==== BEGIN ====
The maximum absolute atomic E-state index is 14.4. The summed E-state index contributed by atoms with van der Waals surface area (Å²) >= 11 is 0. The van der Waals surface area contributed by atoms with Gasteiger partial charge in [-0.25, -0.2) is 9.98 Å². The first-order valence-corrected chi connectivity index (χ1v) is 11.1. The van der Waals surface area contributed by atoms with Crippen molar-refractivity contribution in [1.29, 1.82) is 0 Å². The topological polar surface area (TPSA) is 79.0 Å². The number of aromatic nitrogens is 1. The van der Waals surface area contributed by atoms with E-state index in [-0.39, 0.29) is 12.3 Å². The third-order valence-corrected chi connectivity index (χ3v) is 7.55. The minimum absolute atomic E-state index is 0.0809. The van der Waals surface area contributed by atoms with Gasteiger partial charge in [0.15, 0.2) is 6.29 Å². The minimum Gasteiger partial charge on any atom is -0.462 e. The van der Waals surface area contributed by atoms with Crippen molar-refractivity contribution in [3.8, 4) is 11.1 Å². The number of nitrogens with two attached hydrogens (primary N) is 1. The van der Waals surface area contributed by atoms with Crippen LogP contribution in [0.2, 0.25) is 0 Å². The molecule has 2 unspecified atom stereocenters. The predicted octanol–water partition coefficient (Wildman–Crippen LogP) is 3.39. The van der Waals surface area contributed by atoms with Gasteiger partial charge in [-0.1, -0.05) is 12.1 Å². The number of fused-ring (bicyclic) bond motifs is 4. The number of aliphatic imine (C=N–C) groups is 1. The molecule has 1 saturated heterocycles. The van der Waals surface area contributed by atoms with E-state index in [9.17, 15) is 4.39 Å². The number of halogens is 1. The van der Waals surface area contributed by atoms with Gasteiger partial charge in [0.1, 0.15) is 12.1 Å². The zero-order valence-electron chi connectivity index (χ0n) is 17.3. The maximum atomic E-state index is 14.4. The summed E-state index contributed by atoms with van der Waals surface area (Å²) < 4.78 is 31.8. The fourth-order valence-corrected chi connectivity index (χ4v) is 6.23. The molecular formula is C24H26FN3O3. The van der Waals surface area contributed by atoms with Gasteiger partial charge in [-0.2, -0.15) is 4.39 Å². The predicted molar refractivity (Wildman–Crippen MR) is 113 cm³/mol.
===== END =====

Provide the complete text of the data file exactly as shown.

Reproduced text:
The maximum absolute atomic E-state index is 14.4. The summed E-state index contributed by atoms with van der Waals surface area (Å²) >= 11 is 0. The van der Waals surface area contributed by atoms with Gasteiger partial charge in [-0.25, -0.2) is 9.98 Å². The first-order valence-corrected chi connectivity index (χ1v) is 11.1. The van der Waals surface area contributed by atoms with Crippen molar-refractivity contribution in [1.29, 1.82) is 0 Å². The topological polar surface area (TPSA) is 79.0 Å². The number of aromatic nitrogens is 1. The van der Waals surface area contributed by atoms with E-state index in [-0.39, 0.29) is 12.3 Å². The third-order valence-corrected chi connectivity index (χ3v) is 7.55. The minimum absolute atomic E-state index is 0.0809. The van der Waals surface area contributed by atoms with Gasteiger partial charge in [0.15, 0.2) is 6.29 Å². The minimum Gasteiger partial charge on any atom is -0.462 e. The van der Waals surface area contributed by atoms with Crippen molar-refractivity contribution in [3.8, 4) is 11.1 Å². The number of nitrogens with two attached hydrogens (primary N) is 1. The van der Waals surface area contributed by atoms with Crippen LogP contribution in [0.2, 0.25) is 0 Å². The molecule has 2 unspecified atom stereocenters. The predicted octanol–water partition coefficient (Wildman–Crippen LogP) is 3.39. The van der Waals surface area contributed by atoms with Gasteiger partial charge in [-0.1, -0.05) is 12.1 Å². The number of fused-ring (bicyclic) bond motifs is 4. The number of aliphatic imine (C=N–C) groups is 1. The molecule has 1 saturated heterocycles. The van der Waals surface area contributed by atoms with E-state index in [9.17, 15) is 4.39 Å². The number of halogens is 1. The van der Waals surface area contributed by atoms with Gasteiger partial charge in [0.1, 0.15) is 12.1 Å². The zero-order valence-electron chi connectivity index (χ0n) is 17.3. The maximum atomic E-state index is 14.4. The summed E-state index contributed by atoms with van der Waals surface area (Å²) < 4.78 is 31.8. The fourth-order valence-corrected chi connectivity index (χ4v) is 6.23. The molecular formula is C24H26FN3O3. The van der Waals surface area contributed by atoms with Gasteiger partial charge in [-0.2, -0.15) is 4.39 Å². The predicted molar refractivity (Wildman–Crippen MR) is 113 cm³/mol.